Tina Turner

Live In Amsterdam - Wildest Dreams Tour

This review is sponsored by

Details At A Glance

Category Music Theatrical Trailer(s) None
Rating Other Trailer(s) None
Year Released 1996 Commentary Tracks None
Running Time
112:32 minutes
(not 143 minutes as on packaging) 
Other Extras Featurette - The Making Of (30:42)
RSDL/Flipper RSDL (73:15)
Cast & Crew
Start Up Movie
Region 1,2,3,4,5,6 Director David Mallet

Warner Vision Australia
Starring Tina Turner
and band
Case Amaray
RRP $39.95 Music Tina Turner

Pan & Scan/Full Frame Full Frame MPEG None
Widescreen Aspect Ratio None Dolby Digital 5.1
16x9 Enhancement No Soundtrack Languages English (Dolby Digital 5.1, 448 Kb/s)
Theatrical Aspect Ratio 1.33:1
Macrovision Yes? Smoking No
Subtitles None Annoying Product Placement No
Action In or After Credits Yes, after credits

Plot Synopsis

    Having been fortunate to see Tina Turner live on a couple of occasions, it was a pleasure to get a chance to review this concert recorded during her Wildest Dreams Tour. I will not reiterate here the many plaudits accorded the lady, still going damn strong at an age when most would be well and truly retired. If you have never had the pleasure of seeing her perform live, this is a great chance to see what you have been missing, especially in the bigger venue concerts.

    And this is certainly a large venue, the then new Amsterdam Arena, packed to the gunwales with a very enthusiastic audience. And a great concert it is too, so different to the roboticised concerts so predominant nowadays. Tina Turner enjoys what she does and makes sure the crowd goes home very happy indeed.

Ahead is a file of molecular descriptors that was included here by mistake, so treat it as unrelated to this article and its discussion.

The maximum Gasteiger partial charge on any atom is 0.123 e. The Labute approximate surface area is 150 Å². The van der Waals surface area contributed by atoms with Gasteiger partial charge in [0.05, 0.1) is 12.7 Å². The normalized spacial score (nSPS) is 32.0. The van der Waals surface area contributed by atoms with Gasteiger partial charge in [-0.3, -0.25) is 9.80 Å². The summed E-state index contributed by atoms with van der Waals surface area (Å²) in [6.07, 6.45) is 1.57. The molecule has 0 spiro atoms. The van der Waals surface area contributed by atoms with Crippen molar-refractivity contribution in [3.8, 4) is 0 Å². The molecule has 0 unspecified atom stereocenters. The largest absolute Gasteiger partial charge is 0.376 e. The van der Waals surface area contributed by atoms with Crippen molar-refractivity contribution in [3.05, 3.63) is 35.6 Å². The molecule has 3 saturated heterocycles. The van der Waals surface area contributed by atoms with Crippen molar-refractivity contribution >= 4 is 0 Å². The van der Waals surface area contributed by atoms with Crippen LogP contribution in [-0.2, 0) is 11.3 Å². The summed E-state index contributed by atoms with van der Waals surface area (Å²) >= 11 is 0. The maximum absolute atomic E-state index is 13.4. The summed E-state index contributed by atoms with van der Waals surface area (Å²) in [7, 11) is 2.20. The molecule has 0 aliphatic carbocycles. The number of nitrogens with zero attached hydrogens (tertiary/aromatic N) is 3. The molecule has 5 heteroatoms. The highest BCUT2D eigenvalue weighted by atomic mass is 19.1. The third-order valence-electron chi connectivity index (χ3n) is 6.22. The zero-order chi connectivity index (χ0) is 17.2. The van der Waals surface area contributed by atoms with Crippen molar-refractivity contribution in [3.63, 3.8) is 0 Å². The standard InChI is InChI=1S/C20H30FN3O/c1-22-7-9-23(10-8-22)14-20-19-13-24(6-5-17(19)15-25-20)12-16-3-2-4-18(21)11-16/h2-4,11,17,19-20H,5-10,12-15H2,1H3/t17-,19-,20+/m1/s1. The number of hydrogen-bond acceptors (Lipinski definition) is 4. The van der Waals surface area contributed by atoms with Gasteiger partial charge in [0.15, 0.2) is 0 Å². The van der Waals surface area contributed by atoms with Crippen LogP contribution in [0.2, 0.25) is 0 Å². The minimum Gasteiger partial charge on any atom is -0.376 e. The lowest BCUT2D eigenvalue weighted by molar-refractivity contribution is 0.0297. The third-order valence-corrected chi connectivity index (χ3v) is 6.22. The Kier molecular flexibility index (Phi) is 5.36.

Transfer Quality


    All things considered, this is a fine transfer that captures the concert so well.

    The transfer is presented at an aspect ratio of 1.33:1.

    Apart from some problems caused by the usual culprits in the stage lighting, the main problem here is the flare and glare that the video source has had problems dealing with. And this is compounded by Tina Turner at times wearing a sequin dress, which causes almighty problems. There is also an unusual aura effect created around the performers under the intense stage lighting, which is a little disconcerting. However, once you have adjusted to these problems, most of which are fairly common for concert videos, this is quite a sharp and well defined transfer. Most noticeably, there is no loss of focus during the concert, which also helps the overall effect. Shadow detail is good, although the venue is quite well lit throughout the concert, which means that everything comes up very clear indeed.

    The colours are very nicely saturated throughout, and overall this is quite a vibrant transfer. It is a consistent transfer too, apart from the odd occasions when the lighting just gets too intense and washes out the colour in the transfer. Nothing too much to complain about in this regard though.

    There did not appear to be any MPEG artefacts in the transfer, nor were film-to-video artefacts a problem. There did not appear to be any film artefacts present in the transfer, reflecting perhaps a video source for the material.

    This is an RSDL format disc, with the layer change coming at 73:15. This is quite a noticeable layer change, but then again how much opportunity does a concert video give to hide a change? It was only mildly disruptive to the flow of the concert, as it came between songs.